My best friend Dian and I decided go abroad for her 21st birthday. With rebellion in mind, we thought Amsterdam would be perfect for some unforgettable times. However, I was pleasantly surprised to discover how rich in culture the city really was.
We arrived at Schiphol airport after a smooth 45 minute flight and hopped on a double-decker train to Centraal station, just twenty minutes away. I instantly felt at home with the hustle and bustle, the clock tower, the Maccy D’s on the corner… Until I nearly got trampled on by a cyclist. I would recommend hiring a bicycle when out there, as they run the road, quite literally. It is dead easy to hire a bicycle for as cheap as €6 a day, which is cheaper than public transport. We went to our hotel, Floris France, a 4* beaut in the heart of it all with breakfast included, which we got on a great deal on http://www.opodo.co.uk. We ventured to our first coffee shop, Hill Street Blues. Dimly lit and covered in graffiti art, despite how it sounds, made it incredibly homely and cool. With large sofas, tasty but cheap drinks, pool tables and an outdoor area, this became my favourite place. We moved on to explore the town, which seemed very London to me, but if anything more multi cultural. I couldn’t help but stare at the variety of fascinating looking people who were visiting from all around the world. After walking around exploring for hours and stopping for ‘coffee’ breaks every so often, by time the sun set, we were pretty stoned. Feeling intoxicated and wanting a giggle, we ventured into Le Casa Rosso Palace. The Casa Rosso is a famous, well established Palace in the city of Amsterdam and we had been told by locals that it was a unique experience, not at all sleazy. Thinking ‘when in Rome…’ we purchased our tickets and soon became quite nervous about what this show might entail. To my relief, it looked like a standard, legitimate theatre, so we took our seats and waited for the curtains to rise. All I can say is I was not prepared for the things that went down on that stage. Particularly the performance by a young lady who was very experienced in banana tricks. The thought makes me cringe to this day. Buying a reasonable price ticket into the theatre provides you with four drinks and a 60 minute show, which you will never forget. Ever.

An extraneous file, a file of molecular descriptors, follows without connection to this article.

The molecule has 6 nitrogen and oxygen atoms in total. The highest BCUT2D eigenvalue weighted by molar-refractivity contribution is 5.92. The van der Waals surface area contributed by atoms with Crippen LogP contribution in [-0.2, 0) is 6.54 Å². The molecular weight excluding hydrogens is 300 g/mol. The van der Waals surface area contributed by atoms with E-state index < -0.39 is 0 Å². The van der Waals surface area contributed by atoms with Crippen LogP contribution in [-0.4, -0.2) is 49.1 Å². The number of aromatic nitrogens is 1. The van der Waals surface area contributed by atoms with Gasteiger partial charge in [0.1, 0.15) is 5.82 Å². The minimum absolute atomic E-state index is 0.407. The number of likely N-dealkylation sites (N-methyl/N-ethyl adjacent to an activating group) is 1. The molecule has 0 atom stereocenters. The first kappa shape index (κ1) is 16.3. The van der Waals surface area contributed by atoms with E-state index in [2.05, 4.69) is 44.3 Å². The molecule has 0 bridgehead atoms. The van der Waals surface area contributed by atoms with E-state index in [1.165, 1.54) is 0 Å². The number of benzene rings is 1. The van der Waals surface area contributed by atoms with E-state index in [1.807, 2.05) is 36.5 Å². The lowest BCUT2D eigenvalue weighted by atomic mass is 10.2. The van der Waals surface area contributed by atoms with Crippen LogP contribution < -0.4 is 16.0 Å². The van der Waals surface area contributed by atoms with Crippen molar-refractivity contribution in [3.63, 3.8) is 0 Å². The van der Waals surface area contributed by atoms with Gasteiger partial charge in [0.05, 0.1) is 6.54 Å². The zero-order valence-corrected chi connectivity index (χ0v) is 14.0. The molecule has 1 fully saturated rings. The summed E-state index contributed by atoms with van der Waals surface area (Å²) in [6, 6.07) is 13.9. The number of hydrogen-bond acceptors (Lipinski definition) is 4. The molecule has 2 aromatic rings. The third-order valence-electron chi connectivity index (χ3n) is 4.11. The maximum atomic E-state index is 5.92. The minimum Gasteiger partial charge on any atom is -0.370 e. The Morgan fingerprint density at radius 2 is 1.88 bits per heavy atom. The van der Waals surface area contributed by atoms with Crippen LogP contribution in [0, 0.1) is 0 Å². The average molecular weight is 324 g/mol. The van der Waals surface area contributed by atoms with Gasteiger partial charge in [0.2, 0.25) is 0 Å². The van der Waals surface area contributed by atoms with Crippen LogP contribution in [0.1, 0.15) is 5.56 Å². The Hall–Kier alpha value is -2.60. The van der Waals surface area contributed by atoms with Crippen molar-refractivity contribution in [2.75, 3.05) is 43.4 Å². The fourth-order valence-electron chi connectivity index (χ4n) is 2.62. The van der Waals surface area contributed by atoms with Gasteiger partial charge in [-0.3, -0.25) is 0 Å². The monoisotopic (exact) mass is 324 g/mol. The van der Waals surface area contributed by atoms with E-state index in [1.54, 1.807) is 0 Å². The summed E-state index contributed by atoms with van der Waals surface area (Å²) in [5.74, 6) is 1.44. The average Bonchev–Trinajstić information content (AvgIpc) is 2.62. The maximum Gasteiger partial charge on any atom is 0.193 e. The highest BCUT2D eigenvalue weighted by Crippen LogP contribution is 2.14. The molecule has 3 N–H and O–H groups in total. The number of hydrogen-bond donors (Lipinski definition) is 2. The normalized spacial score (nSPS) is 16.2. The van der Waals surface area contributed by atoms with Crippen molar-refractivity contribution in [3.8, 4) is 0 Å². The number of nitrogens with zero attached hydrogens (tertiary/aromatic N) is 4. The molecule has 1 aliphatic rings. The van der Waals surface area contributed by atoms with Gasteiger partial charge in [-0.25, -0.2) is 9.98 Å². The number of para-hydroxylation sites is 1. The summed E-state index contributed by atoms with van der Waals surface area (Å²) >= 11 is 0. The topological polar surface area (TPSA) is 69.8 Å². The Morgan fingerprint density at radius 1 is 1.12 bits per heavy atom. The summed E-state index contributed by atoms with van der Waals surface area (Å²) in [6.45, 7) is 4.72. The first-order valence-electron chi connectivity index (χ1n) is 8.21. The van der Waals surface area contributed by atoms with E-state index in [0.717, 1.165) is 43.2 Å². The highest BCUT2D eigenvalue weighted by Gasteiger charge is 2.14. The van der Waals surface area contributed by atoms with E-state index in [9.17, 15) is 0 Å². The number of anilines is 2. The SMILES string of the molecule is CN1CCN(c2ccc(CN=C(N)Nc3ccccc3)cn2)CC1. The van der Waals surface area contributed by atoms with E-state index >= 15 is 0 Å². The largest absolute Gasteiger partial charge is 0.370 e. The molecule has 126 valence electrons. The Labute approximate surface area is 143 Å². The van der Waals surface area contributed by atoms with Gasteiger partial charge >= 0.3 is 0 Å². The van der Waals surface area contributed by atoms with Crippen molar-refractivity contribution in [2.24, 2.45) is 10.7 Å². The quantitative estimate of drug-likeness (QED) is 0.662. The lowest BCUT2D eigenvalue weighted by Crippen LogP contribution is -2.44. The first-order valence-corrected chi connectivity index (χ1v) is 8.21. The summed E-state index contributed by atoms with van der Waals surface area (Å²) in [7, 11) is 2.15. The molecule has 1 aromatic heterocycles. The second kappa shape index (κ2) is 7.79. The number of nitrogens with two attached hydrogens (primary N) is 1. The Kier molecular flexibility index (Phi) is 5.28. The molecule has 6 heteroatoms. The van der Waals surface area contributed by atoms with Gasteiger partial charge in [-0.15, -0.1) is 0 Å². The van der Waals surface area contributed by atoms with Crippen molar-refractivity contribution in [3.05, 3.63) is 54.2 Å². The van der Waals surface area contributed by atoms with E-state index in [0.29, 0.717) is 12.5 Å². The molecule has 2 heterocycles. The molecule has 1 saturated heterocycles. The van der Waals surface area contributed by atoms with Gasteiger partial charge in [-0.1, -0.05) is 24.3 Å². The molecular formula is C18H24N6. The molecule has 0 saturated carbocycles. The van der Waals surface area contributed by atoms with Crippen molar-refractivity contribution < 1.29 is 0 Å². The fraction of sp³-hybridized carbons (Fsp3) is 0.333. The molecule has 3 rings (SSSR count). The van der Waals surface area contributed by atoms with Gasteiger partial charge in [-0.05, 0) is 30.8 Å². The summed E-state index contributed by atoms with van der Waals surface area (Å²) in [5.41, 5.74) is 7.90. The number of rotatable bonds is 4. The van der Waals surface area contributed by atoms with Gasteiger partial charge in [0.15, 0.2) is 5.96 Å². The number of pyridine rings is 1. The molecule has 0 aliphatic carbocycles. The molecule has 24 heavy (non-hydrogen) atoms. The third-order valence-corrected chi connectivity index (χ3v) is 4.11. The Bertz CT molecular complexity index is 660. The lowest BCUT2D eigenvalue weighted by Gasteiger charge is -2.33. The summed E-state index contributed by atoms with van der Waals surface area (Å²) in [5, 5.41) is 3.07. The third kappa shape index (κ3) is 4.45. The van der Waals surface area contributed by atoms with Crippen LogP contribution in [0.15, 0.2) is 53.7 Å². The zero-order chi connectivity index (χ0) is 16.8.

Dian woke me up at a ridiculous hour for our free buffet breakfast. Fighting the urge to shout at her (I don’t do mornings with ease) I managed to escape my fluffy duvet and got myself ready. After our short tram journey to Anne Frank’s Huis, we grabbed a homemade ice cream while we queued. Tickets were €8.50 which gave us a lengthy tour along with videos and artifacts, making it an emotional must see. Next door is The Pancake Bakery, also known as the best pancake house in Amsterdam – I can confirm that it is. We strolled down to Vondel Park next, the most idyllic part of the city; with food from the local supermarket. Vondel Park is free, fun and great place to sunbath, read, picnic and play in the paddling pool. Behind the park is a lush restaurant (I gained a lot of weight on this holiday) with an outdoor terrace and next door is Amsterdam’s Film and Theatre museum, which has a spectacular open air theatre, which you can experience for decent prices with English subtitles. Keep an eye out for events on http://www.iamsterdam.com as they also hold free ‘party in the park’ like concerts there regularly. We returned to Centraal station for a canal cruise, where you simply turn up and pay €8 to be taken on the 75 minute tour. Amsterdam has been dubbed the ‘Venice of the North’ and it certainly was a spectacular way to see the whole town. We ended the night by ‘coffee shop/bar hopping’ – every place is so different it is like going from one adventure to the next.
After another excruciatingly early breakfast (thanks Dian), we hopped on the tram to The Van Gogh museum. Even if like me you are not particularly arty, just do it to hear the truth about why he cut his ear off. It is €14 but if you are 16 – 25 you are entitled to a discount. Result. A few minutes away is the Rijksmuseum of Art and History, which is simply a once in a lifetime experience. Check out Amsterdam’s most sought after photo opportunity outside the Rijksmuseum – the ‘IAMSTERDAM’ letters. Towering at 2 metres high and 26 metres long, I attempted to clamber on top to get our photos taken with no joy, but it was entertaining to say the least! We then went to the bibliotheek (library) for lunch. I was sceptical of how good a libraries canteen could be, but with a fresh buffet of iced mango juices, salads, pizza, cake and more, it was phenomenal. Another highlight of the library was the roof top dining area, which gave a stunning view of Amsterdam. There was also free internet available which was a huge saver, as the internet cafes in the town are VERY expensive. Next door you can see the Nemo Science museum, a funky looking building surrounded by water, which is definitely worth checking out. When it was time to go to the airport, I felt I was nowhere near finished exploring the vibrant city. Amsterdam maybe a small place, but it definitely holds many, many treasures.